IUDs, Implants Should Be First-Line Birth Control for Teen Girls: Pediatrics Group

Long-acting contraceptive devices should be the first choice of birth control for teenage girls, new recommendations from the American Academy of Pediatrics state.

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The Best News We’ve Heard About Women’s Health This Week

Women’s health research is still frustratingly behind that of men’s. The good news? The National Institutes of Health (NIH) is finally doing something about it.

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3 Questions to Ask Before Fibroid Surgery

Earlier this year, the Food and Drug Administration warned that a device commonly used to remove fibroids called a power morcellator may inadvertently spread undiagnosed cancer. And yet, many physicians are still using the device. So what should you do if you need to have fibroids removed?

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Urine Test Can Diagnose HPV, Analysis Finds

A simple urine test can routinely spot human papillomavirus (HPV), which is linked to the risk of cervical cancer, a new analysis found.

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10 Myths and Facts About Breastfeeding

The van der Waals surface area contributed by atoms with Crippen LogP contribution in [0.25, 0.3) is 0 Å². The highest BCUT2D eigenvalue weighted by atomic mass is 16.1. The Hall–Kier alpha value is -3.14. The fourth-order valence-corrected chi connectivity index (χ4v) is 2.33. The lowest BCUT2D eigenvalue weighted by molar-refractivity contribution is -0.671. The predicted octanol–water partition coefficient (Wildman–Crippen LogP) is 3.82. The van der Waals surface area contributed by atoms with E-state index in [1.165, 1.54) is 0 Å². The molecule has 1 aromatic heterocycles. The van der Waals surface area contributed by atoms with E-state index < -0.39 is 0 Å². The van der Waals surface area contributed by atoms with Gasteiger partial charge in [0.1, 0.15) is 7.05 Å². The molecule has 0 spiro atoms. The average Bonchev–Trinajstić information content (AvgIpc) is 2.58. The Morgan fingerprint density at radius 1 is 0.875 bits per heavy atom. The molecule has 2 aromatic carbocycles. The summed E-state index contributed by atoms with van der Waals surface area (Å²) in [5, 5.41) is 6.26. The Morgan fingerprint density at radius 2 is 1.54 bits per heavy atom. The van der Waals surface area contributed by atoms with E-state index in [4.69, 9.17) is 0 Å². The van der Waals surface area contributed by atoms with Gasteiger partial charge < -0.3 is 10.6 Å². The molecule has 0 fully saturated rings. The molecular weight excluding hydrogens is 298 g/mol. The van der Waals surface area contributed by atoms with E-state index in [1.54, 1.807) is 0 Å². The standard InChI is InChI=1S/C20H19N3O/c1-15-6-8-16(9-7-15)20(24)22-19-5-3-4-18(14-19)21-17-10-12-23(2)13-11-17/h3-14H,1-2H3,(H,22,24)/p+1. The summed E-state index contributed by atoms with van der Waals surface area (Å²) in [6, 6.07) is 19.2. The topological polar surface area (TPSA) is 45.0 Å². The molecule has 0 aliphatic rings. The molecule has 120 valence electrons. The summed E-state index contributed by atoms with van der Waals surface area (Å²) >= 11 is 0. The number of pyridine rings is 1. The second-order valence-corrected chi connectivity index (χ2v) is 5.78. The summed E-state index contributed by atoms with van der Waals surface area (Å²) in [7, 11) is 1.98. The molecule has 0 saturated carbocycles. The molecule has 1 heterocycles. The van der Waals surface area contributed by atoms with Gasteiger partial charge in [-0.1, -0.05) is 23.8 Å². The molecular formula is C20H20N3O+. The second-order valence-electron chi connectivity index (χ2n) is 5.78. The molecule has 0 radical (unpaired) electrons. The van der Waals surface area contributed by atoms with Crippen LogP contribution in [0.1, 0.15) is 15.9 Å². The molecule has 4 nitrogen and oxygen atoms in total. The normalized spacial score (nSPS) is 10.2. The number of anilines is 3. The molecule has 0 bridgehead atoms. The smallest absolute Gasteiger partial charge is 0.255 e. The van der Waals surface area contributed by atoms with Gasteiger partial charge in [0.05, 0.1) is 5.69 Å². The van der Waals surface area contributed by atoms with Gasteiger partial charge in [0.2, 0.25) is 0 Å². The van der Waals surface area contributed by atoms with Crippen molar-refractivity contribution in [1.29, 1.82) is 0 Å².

While breastfeeding rates continue to rise, there’s still a lot that people don’t know about the topic. This guide is helpful for women making the decision whether to breastfeed—and for people tempted to comment on another woman’s choice on the matter.

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Johnson & Johnson Pulls Uterine Surgery Device Due to Cancer Risk

The largest maker of a surgical tool that has shown an increased risk of spreading undetected cancers in women has said it will withdraw its device from the market.

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4 Common Breast Cancer Screenings and How They Work

Baffled by the different types and options? Consult this cheat sheet.

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Female Triathletes May Face Incontinence and Other Health Problems

Women who compete in triathlons are at increased risk for pelvic floor disorders, including incontinence, and other health problems, a new study says.

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Dear Internet, the New Airbnb Logo Doesn’t Look Like a Vagina

Let’s take a crash course in female anatomy, shall we?

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Fibroid Removal Procedure May Carry Cancer Risks

There’s no way to guarantee that a surgical technique used to grind up uterine growths and remove them through tiny incisions won’t increase the risk of spreading cancer to other parts of a woman’s body, U.S. health advisers said Friday.

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